OK, after all those years of teaching calculus, it seems I've been saying it all wrong, or at least that is the opinion of several people on the AP calculus list who think that the verb "Derive" is not acceptable for "differentiate" which they suggest is better. I have even posted videos "I will Derive" parodies of the old "I will survive" song.

Ok, maybe they have a point...but I'm a little confused. If they want to get pedantic about not using "derive" then they certainly must avoid "derivative" (that which is derived, to obtain or receive from a source)..If you differentiate, then you get a differential; yes??? So if you want to find the derivative... well, you get my drift.

Derive is kind of a great word, it comes directly from the word river (which once meant the banks and not the river, hence the Riviera is the coast). In days of yore the draining of water out of the river and into the fields for irrigation was something like "derivering" and then worked its way into "deriving" (get it, to draw from a source). We use derive in that sense a lot in math for any type of deductive reasoning. To me it seems perfectly logical to talk about deriving the function for the slope from the original function, and calling the result of that derivation, the derivative.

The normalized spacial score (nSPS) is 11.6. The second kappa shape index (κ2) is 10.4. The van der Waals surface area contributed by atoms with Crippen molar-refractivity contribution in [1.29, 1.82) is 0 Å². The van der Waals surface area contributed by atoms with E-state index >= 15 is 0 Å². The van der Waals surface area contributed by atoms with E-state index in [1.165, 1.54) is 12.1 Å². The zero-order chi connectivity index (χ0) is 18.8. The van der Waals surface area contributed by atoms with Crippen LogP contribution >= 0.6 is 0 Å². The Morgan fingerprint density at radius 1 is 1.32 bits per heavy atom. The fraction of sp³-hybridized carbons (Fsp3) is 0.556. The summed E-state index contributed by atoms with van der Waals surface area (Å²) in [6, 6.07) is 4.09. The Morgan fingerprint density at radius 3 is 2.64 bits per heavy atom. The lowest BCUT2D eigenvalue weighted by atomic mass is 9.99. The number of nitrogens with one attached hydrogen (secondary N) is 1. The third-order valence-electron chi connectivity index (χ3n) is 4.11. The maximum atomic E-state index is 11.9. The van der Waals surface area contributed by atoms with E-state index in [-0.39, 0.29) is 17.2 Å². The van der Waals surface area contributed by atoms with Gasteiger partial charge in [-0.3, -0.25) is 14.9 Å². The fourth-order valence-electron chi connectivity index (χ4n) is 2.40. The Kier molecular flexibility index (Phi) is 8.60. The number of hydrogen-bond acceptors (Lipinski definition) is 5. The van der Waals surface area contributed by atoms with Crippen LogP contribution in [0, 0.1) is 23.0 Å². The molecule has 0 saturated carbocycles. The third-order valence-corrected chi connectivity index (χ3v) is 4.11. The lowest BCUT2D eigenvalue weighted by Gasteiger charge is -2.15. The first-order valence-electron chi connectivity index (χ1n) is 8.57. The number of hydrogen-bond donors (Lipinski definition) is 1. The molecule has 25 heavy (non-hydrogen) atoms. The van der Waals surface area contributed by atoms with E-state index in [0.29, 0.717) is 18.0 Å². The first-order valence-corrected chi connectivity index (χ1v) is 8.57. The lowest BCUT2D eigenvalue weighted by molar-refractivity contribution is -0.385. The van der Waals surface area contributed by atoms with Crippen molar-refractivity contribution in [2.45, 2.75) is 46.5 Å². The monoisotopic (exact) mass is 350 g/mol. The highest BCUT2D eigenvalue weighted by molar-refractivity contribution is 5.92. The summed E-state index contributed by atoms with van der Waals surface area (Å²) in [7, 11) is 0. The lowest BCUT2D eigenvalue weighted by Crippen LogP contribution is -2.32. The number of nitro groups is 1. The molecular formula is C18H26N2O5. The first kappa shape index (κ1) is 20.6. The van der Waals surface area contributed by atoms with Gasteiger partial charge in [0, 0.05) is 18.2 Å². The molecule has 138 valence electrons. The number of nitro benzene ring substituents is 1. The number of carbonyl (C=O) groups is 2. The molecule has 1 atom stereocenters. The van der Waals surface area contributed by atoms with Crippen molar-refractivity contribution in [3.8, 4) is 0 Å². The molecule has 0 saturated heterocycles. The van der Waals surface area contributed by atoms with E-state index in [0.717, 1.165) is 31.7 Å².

Sorry guys, but I'm afraid that I've been doing it way to long to break the habit now, so I will continue to derive, but if I can remember I will try to tell my students that they may encounter a future professor who may dislike the usage, and they should be prepared for such an event... but honest, I don't much care which word they use, I just wish they would remember to apply the chain rule.